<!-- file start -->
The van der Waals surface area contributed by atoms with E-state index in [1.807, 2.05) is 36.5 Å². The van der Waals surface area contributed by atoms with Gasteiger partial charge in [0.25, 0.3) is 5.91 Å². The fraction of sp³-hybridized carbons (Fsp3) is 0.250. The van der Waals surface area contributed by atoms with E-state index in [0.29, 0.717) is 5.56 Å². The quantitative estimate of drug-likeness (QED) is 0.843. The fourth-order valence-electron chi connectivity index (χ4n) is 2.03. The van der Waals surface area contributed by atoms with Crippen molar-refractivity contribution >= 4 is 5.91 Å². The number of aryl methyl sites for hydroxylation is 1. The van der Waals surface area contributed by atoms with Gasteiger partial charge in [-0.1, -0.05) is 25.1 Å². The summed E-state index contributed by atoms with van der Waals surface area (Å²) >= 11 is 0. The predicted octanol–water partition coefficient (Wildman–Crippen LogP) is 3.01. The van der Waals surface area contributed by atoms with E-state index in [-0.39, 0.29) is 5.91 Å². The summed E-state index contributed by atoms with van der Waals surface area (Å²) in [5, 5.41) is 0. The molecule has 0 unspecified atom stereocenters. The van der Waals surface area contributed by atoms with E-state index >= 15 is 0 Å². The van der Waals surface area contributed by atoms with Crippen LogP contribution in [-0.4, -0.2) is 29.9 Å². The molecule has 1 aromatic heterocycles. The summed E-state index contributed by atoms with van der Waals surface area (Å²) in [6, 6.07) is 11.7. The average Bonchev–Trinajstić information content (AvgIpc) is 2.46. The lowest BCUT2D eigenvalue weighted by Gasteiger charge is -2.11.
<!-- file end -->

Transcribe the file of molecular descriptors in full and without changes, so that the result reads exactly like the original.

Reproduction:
The van der Waals surface area contributed by atoms with E-state index in [1.807, 2.05) is 36.5 Å². The van der Waals surface area contributed by atoms with Gasteiger partial charge in [0.25, 0.3) is 5.91 Å². The fraction of sp³-hybridized carbons (Fsp3) is 0.250. The van der Waals surface area contributed by atoms with E-state index in [0.29, 0.717) is 5.56 Å². The quantitative estimate of drug-likeness (QED) is 0.843. The fourth-order valence-electron chi connectivity index (χ4n) is 2.03. The van der Waals surface area contributed by atoms with Crippen molar-refractivity contribution >= 4 is 5.91 Å². The number of aryl methyl sites for hydroxylation is 1. The van der Waals surface area contributed by atoms with Gasteiger partial charge in [-0.1, -0.05) is 25.1 Å². The summed E-state index contributed by atoms with van der Waals surface area (Å²) >= 11 is 0. The predicted octanol–water partition coefficient (Wildman–Crippen LogP) is 3.01. The van der Waals surface area contributed by atoms with E-state index in [-0.39, 0.29) is 5.91 Å². The summed E-state index contributed by atoms with van der Waals surface area (Å²) in [5, 5.41) is 0. The molecule has 0 unspecified atom stereocenters. The van der Waals surface area contributed by atoms with E-state index >= 15 is 0 Å². The van der Waals surface area contributed by atoms with Crippen LogP contribution in [-0.4, -0.2) is 29.9 Å². The molecule has 1 aromatic heterocycles. The summed E-state index contributed by atoms with van der Waals surface area (Å²) in [6, 6.07) is 11.7. The average Bonchev–Trinajstić information content (AvgIpc) is 2.46. The lowest BCUT2D eigenvalue weighted by Gasteiger charge is -2.11.